Mario Is Missing!

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Mario Is Missing!
Mario Is Missing cover.jpg
North American cover art (SNES version)
Developer(s)The Software Toolworks
Radical Entertainment (NES version)
Publisher(s)The Software Toolworks (North America)
Mindscape (PAL region)
Composer(s)Rob Wallace
Sam Powell (PC)
Nintendo Entertainment System
Super Nintendo Entertainment System
  • NA: January 1993
  • NA: Q2, 1993
  • EU: c. September 1993
  • NA: June 1994
Genre(s)Educational game

Mario Is Missing! is a 1993 educational video game developed and published by The Software Toolworks for MS-DOS, the Nintendo Entertainment System (NES), and the Super Nintendo Entertainment System (SNES). A Macintosh version was released in 1994. The player controls Luigi, who must travel around the world to find and return stolen treasures as part of a quest to find his brother, Mario, who has been captured by Bowser. Mario Is Missing!, part of a series of educational Mario games, marked Luigi's first starring role in a video game, which would not occur again until 2001, when Luigi's Mansion was released on the Nintendo GameCube.


A screenshot from Mario is Missing!.
Mario Is Missing! gameplay (MS-DOS version.) In this scene, Luigi is talking to a local woman in a city area.

Mario Is Missing! is an educational game. The computer version is a point-and-click adventure game, while the NES and SNES versions have more of an emphasis on platforming.[1] In the game, Bowser, king of the Koopas, has relocated from the Mushroom Kingdom to the real world, where he has set up his headquarters in an Antarctican castle.[2][1] Bowser plans to steal the Earth's treasures with the use of the Passcode-Operated Remote Transportation and Larceny System (PORTALS), which allows his Koopas to teleport anywhere in the world.[2] Bowser plans to sell the treasures to pay for enough hairdryers so he can melt the ice of Antarctica.[3][4] Bowser captures Mario to prevent him from foiling the plan, and it is up to Mario's brother Luigi to save him.[2]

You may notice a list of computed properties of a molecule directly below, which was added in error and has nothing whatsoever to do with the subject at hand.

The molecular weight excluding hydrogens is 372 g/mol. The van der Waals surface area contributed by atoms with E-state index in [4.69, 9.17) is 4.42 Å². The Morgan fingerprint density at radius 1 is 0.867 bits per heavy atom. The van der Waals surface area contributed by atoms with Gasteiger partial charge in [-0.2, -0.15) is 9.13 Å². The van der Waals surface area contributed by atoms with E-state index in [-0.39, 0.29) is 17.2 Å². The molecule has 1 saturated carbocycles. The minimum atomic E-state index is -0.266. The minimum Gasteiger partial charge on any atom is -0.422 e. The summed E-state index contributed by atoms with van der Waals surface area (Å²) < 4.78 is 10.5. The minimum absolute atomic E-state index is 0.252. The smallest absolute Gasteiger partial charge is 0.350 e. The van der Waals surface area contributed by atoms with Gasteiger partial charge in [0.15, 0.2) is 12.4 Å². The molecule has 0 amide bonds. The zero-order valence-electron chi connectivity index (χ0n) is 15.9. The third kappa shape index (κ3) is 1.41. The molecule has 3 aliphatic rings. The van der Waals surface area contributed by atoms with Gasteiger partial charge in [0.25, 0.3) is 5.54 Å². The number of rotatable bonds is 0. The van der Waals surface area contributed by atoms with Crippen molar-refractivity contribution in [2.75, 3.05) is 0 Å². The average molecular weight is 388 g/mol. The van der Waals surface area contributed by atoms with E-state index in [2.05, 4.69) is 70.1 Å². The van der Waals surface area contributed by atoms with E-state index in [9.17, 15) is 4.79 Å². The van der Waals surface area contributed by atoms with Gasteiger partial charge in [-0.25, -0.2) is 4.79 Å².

The player controls Luigi throughout the game. At the beginning of the game, Luigi and dinosaur Yoshi are at Bowser's castle, and Luigi has access to the PORTALS, allowing him to teleport to cities where the Koopas are operating.[2][5] The player can view a map of the city that Luigi is currently in, as well as a map of the world that is known as the Globulator.[6][2] The player can use the Globulator to control Yoshi's movements across the world, which is necessary to reunite Yoshi with Luigi.[2] The player also has access to a computer that keeps track of various clues learned throughout the game, including information gained from speaking to people in the cities Luigi visits and pamphlets regarding the landmarks that have had something stolen from them.[2][6][1]

Notable locations in the game include Cairo, New York City, Paris, and Tokyo. Missing artifacts include Big Ben, the Mona Lisa, and the Great Sphinx of Giza.[2] Upon arriving in each city, the player must figure out what city Luigi is in and then determine what artifact has been stolen and where it can be found; to figure these out, the player must talk to local people and ask them questions. Each city contains multiple tourist information centers, as well as three stolen treasures, which are obtained by dispatching the Koopa who is carrying each one.[2][1] In the version for Macintosh PC and MS-DOS, the number of treasures that have to be retrieved from the Koopas in each city varies, ranging between three and five that need to be recovered and returned. The treasure then must be taken to the correct tourist information center, where the attendant in charge of the center then asks the player general questions about the artifact they are returning to ensure it is authentic.[2][7] When the artifact is restored, a picture is taken of Luigi with the artifact and is then placed into a photo album.[6][7] The player then must summon Yoshi to Luigi's current location so the dinosaur can eat a Pokey that is blocking the level exit leading back to Bowser's castle.[2][8][1]

Development and release[edit]